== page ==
NJ State UCC Filing: What You Need to Know About Filing a UCC Lien

UCC Filing refers to the filing of a UCC-1 financing statement, a document submitted to the Division of Commercial Recording. UCC is an acronym for Uniform Commercial Code, a set of laws that seek to universalize policies that govern transactions across the United States. Under the Uniform Commercial Code, creditors file the UCC-1 financing statement to advise the government and potential creditors of the interest they, the creditor, have in the debtor’s business or assets. Learn what a UCC filling can do for you.

The Most Common Types of UCC Filing

UCC liens are the collateral that secures lenders’ investments. One type of UCC-1 filing includes a lien against specific collateral, meaning the creditor’s investment in the business is secured with a particular asset. The other type of UCC-1 filing is a blanket lien, meaning if the debtor defaults or enters bankruptcy, all his or her assets can be used to compensate the lender. Generally, equipment financers take liens against particular assets they have financed.

Creditors file UCC liens against the assets a debtor agreed to use as collateral in his or her security agreement. Usually, the liens are filed on inventory, equipment, vehicles, property, letters of credits and commercial instruments.

The Primary Benefits of UCC Filing

The benefits of UCC filings to title, legal and lending professionals are twofold.

Before entering into a financing agreement with a business, you can conduct a UCC filing search to view past UCC filings in the client’s credit history. From this information, you can glean what collateral the client has available and learn more about the state of their credit. A UCC lien that is still active shows what your client has available as collateral to secure their debt to you. This way, no two creditors will expect to be repaid with the same asset should a debtor default on payments or enter bankruptcy. The UCC lien is your way of securing your right to be compensated individually and before others.

The second benefit of a UCC filing comes after the financing agreement has been reached. Your UCC filing with the Division of Commercial Recording secures your financing so that you will have recourse if a client fails to pay their debts. As mentioned, depending on the type of liens your UCC filing secured, you’ll either be compensated with specific assets or with assets from your client. Depending on the state in which the financing agreement was conducted, some of the client’s assets may be exempt from the liens, and this is detailed in your state’s laws on bankruptcy.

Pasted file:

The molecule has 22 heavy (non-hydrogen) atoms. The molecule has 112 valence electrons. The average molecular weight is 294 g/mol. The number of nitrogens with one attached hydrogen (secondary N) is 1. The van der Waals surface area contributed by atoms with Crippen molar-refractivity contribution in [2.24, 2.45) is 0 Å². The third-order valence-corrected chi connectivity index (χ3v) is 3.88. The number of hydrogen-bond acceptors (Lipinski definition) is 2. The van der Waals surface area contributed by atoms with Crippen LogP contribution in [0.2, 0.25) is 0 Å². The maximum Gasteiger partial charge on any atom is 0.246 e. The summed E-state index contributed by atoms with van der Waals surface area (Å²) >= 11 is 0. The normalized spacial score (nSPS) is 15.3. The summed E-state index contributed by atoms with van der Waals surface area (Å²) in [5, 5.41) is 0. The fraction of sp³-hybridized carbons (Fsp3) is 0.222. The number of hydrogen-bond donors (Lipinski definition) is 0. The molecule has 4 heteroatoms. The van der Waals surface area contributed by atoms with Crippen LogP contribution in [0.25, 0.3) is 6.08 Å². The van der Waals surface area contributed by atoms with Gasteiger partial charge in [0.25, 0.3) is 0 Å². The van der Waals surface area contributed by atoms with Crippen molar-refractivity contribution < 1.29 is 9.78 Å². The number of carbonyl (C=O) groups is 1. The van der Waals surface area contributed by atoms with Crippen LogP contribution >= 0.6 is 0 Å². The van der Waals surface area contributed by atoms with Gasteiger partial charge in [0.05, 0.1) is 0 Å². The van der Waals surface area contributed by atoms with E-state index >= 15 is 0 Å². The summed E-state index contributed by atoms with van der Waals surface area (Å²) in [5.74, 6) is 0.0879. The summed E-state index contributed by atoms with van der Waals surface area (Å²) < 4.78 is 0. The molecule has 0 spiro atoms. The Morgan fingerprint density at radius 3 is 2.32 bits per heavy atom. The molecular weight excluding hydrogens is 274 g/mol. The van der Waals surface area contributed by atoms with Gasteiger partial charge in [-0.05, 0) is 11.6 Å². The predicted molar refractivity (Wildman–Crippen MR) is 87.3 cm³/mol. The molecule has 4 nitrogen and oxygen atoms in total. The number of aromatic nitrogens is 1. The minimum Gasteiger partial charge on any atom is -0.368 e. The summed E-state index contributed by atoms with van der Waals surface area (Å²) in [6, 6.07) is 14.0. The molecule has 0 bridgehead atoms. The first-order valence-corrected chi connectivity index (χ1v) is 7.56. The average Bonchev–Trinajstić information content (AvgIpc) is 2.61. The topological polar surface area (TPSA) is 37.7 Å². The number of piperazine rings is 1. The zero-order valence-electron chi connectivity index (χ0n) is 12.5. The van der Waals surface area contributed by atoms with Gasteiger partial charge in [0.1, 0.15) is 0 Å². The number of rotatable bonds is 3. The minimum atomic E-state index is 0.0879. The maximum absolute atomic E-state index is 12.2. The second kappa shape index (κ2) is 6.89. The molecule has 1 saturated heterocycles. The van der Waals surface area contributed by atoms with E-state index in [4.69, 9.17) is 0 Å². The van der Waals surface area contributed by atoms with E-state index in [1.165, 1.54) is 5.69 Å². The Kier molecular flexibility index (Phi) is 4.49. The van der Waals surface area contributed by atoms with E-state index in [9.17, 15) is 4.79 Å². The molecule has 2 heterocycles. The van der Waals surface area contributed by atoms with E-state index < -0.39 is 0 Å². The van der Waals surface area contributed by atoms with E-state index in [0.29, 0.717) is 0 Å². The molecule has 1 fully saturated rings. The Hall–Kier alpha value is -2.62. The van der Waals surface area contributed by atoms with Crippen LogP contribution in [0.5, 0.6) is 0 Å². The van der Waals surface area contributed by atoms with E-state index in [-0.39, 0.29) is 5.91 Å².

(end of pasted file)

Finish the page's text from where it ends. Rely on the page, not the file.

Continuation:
The Practical Side of UCC Filing In NJ

UCC filings in New Jersey go through the New Jersey Department of the Treasury’s Division of Revenue and Enterprise Services. UCC-1 financing statements are submitted to secure debt, and then form UCC-3 is used for amendments to a UCC-secured financing agreement.

Types of amendments to UCC statements can include:

  • providing a continuation of the maturity date,
  • changing the conditions or information of the original statement,
  • terminating the debtor’s obligation,
  • assigning the obligation to another party, or
  • partially releasing the collateral listed.

To file your UCC-1 financing statement or amendments in New Jersey, all filings must be submitted electronically with proper fee.  In order to remove a UCC lien, the creditor can amend the statement to release the debtor from the obligation. This way, the debtor is free of liens and debt, looking more appealing as an investment to other financing companies.  Remember that UCC-1 filings are good for 5 years.  If lien is still active after 5 years a UCC-3 (continuation) must be filed before the UCC-1 expires or it will lapse.

Securing Your Future with UCC Filing

Financing always involves risk. You invest wisely, but you need a safe way to make sure you are providing capital to the right clients and that you’ll be protected in case a client defaults on payments or enters bankruptcy. Conducting a UCC filing search informs you of the liens a client may have against them, as well as what collateral they have available to secure their debt to you.

Once your search is conducted and you’ve entered into a financing agreement with a client, a UCC-1 financing statement secures your debt with either particular assets or with any and all assets the client has available.

To get started with UCC filing, contact a qualified professional to handle all your UCC needs, including amendments, assignments, terminations and releases.

Sources:

UCC Filings, National Association of Secretaries of State

What Is a UCC Filing? (and Why You Need to Know), Meredith Wood

What is a UCC-1 Filing? How Do UCC Liens Work?, ValuePenguin

What is a Secured Debt?, Bret. A. Maidman, Attorney

What Can Creditors Do If You Don’t Pay, Bethany K. Laurence, Attorney